Pioneering study reveals association of chronic pain and broad epigenetic changes.
Thu, 2013-02-14 10:25
Injuries that result in chronic pain, such as limb injuries, and those unrelated to the brain are associated with epigenetic changes in the brain which persist months after the injury, according to researchers at McGill University. Epigenetics explores how the environment – including diet, exposure to contaminants and social conditions such as poverty – can have a long-term impact on the activity of our genes.

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Contact: Cynthia Lee
Organization: Media Relations, McGill University
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Office Phone: 514-398-6754
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Few women, visible minorities among top decision makers

One in three Montreal companies still have no women in senior management roles
Fri, 2013-02-08 10:56

While women have gained ground, accounting for 31.2% of senior leadership roles in Montreal, visible minorities remain more markedly underrepresented in these ranks. In spite of accounting for 22.5% of the population, only 5.9% of senior leaders were visible minorities according to a study led by researchers from McGill University’s Desautels Faculty of Management and Ryerson University’s Diversity Institute.  

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Contact: Chris Chipello
Organization: Media Relations, McGill University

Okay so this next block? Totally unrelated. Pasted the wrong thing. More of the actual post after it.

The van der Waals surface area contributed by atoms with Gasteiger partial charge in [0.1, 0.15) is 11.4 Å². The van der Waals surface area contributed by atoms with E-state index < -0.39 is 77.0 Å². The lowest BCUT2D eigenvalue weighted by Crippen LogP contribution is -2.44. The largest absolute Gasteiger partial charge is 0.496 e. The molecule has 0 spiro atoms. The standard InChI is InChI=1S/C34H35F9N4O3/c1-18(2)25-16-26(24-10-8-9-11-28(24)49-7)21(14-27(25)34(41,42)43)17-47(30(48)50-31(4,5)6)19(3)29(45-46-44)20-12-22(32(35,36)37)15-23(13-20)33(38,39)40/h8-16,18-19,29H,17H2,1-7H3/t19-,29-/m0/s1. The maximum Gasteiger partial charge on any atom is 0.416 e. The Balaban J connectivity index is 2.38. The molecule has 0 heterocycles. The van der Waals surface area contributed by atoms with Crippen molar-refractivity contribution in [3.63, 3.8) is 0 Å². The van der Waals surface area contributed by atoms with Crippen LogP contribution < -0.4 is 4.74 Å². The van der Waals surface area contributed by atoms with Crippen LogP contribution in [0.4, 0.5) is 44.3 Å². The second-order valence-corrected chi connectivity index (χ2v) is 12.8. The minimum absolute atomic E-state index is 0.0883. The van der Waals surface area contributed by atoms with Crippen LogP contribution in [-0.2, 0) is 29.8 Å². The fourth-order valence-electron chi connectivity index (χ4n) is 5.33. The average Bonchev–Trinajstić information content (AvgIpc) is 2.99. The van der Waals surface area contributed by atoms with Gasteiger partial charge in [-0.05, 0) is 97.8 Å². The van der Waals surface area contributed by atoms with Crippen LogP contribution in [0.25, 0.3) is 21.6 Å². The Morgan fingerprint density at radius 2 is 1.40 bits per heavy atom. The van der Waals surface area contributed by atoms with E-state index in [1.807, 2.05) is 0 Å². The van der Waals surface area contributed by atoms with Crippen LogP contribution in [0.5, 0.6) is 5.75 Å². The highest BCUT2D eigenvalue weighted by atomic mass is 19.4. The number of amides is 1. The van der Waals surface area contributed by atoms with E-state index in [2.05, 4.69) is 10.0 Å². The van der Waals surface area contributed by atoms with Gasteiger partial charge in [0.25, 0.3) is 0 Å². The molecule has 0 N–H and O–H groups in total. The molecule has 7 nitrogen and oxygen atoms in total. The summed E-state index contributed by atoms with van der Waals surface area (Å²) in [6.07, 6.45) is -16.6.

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Office Phone: 514-398-4201
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Making mobile robots work together

New NSERC Canadian Field Robotics Network will offer key to future environmental, hydroelectric, and resource identification and monitoring.
Fri, 2013-02-08 10:30

The danger that icebergs represent to both shipping and to the underwater cables that traverse the ocean floors is very real. It’s tricky for satellites to identify icebergs, and almost impossible to accurately predict the level of risk they present. Drifting clouds can make it difficult to see the movements of sea ice as well as the underwater shape of the icebergs that determines their movement and whether they are a threat. This is why ships moving off Newfoundland’s Grand Banks and the coast of Labrador are asked to report their position and ice observation to Ice St. John’s every six hours. 

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Contact: Katherine Gombay
Organization: Media Relations, McGill University
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Office Phone: 514-398-2189
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Heart valve disease linked to unusual cholesterol